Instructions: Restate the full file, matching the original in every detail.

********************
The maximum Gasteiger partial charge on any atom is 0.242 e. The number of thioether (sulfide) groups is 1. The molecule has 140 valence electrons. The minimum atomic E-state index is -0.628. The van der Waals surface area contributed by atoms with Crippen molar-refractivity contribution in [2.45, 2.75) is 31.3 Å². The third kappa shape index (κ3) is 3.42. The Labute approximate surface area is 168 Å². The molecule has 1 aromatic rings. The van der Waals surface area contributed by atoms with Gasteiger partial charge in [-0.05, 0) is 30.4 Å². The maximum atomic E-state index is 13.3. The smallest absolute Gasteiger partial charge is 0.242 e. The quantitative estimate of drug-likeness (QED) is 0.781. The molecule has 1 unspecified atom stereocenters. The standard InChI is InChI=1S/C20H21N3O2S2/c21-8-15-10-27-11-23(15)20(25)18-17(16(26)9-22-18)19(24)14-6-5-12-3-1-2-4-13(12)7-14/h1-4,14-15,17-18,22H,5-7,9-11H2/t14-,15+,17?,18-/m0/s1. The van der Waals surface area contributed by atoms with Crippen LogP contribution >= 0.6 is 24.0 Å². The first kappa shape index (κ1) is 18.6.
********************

The maximum Gasteiger partial charge on any atom is 0.242 e. The number of thioether (sulfide) groups is 1. The molecule has 140 valence electrons. The minimum atomic E-state index is -0.628. The van der Waals surface area contributed by atoms with Crippen molar-refractivity contribution in [2.45, 2.75) is 31.3 Å². The third kappa shape index (κ3) is 3.42. The Labute approximate surface area is 168 Å². The molecule has 1 aromatic rings. The van der Waals surface area contributed by atoms with Gasteiger partial charge in [-0.05, 0) is 30.4 Å². The maximum atomic E-state index is 13.3. The smallest absolute Gasteiger partial charge is 0.242 e. The quantitative estimate of drug-likeness (QED) is 0.781. The molecule has 1 unspecified atom stereocenters. The standard InChI is InChI=1S/C20H21N3O2S2/c21-8-15-10-27-11-23(15)20(25)18-17(16(26)9-22-18)19(24)14-6-5-12-3-1-2-4-13(12)7-14/h1-4,14-15,17-18,22H,5-7,9-11H2/t14-,15+,17?,18-/m0/s1. The van der Waals surface area contributed by atoms with Crippen LogP contribution >= 0.6 is 24.0 Å². The first kappa shape index (κ1) is 18.6.